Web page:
Three years ago, also, just a week after the authorities of Boston assembled to carry back a perfectly innocent man, and one whom they knew to be innocent, into slavery, the inhabitants of Concord caused the bells to be rung and the cannons to be fired, to celebrate their liberty,—and the courage and love of liberty of their ancestors who fought at the bridge. As if those three millions had fought for the right to be free themselves, but to hold in slavery three million others. Nowadays, men wear a fool's cap, and call it a liberty-cap. I do not know but there are some who, if they were tied to a whipping-post, and could but get one hand free, would use it to ring the bells and fire the cannons to celebrate their liberty. So some of my townsmen took the liberty to ring and fire. That was the extent of their freedom; and when the sound of the bells died away, their liberty died away also; when the powder was all expended, their liberty went off with the smoke.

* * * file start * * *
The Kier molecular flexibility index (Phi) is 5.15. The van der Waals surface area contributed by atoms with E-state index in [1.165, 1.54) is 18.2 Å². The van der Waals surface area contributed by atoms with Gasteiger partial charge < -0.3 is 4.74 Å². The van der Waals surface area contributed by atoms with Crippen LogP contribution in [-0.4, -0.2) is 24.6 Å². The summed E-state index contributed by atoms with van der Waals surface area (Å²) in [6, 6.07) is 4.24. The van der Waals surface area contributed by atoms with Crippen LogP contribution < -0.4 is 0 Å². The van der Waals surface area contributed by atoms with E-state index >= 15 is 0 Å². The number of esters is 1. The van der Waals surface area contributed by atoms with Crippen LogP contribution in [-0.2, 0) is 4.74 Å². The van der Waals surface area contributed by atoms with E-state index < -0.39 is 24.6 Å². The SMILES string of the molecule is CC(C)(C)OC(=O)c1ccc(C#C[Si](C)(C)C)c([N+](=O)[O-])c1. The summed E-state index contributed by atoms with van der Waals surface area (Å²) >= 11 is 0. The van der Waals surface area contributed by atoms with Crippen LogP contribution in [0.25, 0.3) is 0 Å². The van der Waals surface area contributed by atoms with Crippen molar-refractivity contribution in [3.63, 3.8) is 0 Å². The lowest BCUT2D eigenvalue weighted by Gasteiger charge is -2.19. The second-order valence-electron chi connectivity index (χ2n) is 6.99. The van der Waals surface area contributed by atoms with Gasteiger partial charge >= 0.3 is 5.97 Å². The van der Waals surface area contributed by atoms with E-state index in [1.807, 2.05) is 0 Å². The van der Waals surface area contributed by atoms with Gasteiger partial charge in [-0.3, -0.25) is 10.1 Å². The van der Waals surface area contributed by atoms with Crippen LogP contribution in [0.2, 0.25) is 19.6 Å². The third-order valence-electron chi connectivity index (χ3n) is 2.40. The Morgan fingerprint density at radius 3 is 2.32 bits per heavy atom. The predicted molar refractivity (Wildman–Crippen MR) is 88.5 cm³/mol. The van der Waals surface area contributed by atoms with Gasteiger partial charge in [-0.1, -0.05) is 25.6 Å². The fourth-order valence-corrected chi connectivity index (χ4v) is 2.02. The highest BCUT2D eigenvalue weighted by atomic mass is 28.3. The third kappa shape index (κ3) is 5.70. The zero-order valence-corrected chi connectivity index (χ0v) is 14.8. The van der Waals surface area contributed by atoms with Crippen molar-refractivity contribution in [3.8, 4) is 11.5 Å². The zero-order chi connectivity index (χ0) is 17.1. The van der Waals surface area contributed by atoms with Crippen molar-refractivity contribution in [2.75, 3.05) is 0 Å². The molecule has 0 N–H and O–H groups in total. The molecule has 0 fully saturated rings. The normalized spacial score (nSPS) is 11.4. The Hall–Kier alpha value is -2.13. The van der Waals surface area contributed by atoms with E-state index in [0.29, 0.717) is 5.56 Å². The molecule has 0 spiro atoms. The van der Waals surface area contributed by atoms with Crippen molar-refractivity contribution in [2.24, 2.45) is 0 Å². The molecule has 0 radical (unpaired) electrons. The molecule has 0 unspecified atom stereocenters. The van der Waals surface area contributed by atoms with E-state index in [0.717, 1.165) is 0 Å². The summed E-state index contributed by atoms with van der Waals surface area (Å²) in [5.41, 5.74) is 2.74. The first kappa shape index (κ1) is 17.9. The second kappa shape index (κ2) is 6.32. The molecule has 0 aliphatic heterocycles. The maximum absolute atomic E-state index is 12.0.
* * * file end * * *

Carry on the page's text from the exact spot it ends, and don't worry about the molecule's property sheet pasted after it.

The joke could be no broader if the inmates of the prisons were used to subscribe for all the powder to be used in such salutes, and hire the jailers to do the firing and ringing for them, while they enjoyed it through the grating.
Henry David Thoreau (1817–1862), U.S. philosopher, author, naturalist. "Slavery in Massachusetts" (1854), in The Writings of Henry David Thoreau, vol. 4, pp. 392-393, Houghton Mifflin (1906).
Thoreau here refers to the return of the fugitive slave, Thomas Sims, from Massachusetts to the South.